In this context, to illustrate the distortion in the proposed amendment, which as noted is drafted in a general manner and not only for ESG, even if there is a specific target, such as opening of stores or a certain sales’ turnover amount, it might meet the SPPI test due to the amendment even if it is not clearly correlated with credit risk. It is also not clear what exactly ESG targets are. For example, can it be said that a loan bearing an interest rate that is contingent on the total number of an entity’s employees does not meet the SPPI test, while a loan bearing an interest rate that is contingent on the ratio of the number of male employees to the number of female employees does meet the said test, simply because it is specific to the debtor?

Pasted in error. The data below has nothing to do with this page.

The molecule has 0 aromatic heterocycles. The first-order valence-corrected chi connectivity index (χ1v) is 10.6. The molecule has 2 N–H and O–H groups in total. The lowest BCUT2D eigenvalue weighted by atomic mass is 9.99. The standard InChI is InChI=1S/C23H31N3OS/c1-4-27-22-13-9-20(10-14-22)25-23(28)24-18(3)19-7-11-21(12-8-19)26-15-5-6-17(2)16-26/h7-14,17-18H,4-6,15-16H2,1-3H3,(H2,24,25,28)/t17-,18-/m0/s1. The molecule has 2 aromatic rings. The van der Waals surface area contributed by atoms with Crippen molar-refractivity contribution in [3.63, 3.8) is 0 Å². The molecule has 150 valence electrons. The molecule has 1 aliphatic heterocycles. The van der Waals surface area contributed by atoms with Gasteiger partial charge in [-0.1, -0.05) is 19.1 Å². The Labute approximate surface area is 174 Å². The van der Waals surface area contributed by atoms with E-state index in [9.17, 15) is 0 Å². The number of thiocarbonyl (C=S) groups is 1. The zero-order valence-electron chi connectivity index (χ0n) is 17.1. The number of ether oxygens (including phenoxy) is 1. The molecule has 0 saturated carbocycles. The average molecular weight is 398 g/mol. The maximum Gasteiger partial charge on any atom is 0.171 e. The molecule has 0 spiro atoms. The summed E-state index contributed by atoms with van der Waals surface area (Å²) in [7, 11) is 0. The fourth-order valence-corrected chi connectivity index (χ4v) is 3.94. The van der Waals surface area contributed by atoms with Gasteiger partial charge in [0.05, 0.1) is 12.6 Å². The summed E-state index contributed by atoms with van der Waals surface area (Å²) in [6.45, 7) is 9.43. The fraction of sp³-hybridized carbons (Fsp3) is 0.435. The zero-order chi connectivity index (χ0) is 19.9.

It could be possible to explain the amendment as stemming from the fact that the entry of ESG events into loan agreements is becoming standard worldwide, i.e., this is the widespread basic lending arrangement. Nonetheless, it is important to emphasize that in the Standard itself the criterion that was ultimately adopted is the SPPI, as stated, and not necessarily standardization. As mentioned above, it is sufficient to note that a condition that relates to the capital adequacy ratio (such as Basel or solvency capital requirements) could also be considered widespread but it is not considered to meet the SPPI test and, therefore, the debt instrument should be measured at fair value. Similarly, an investment in catastrophe bonds is also measured at fair value.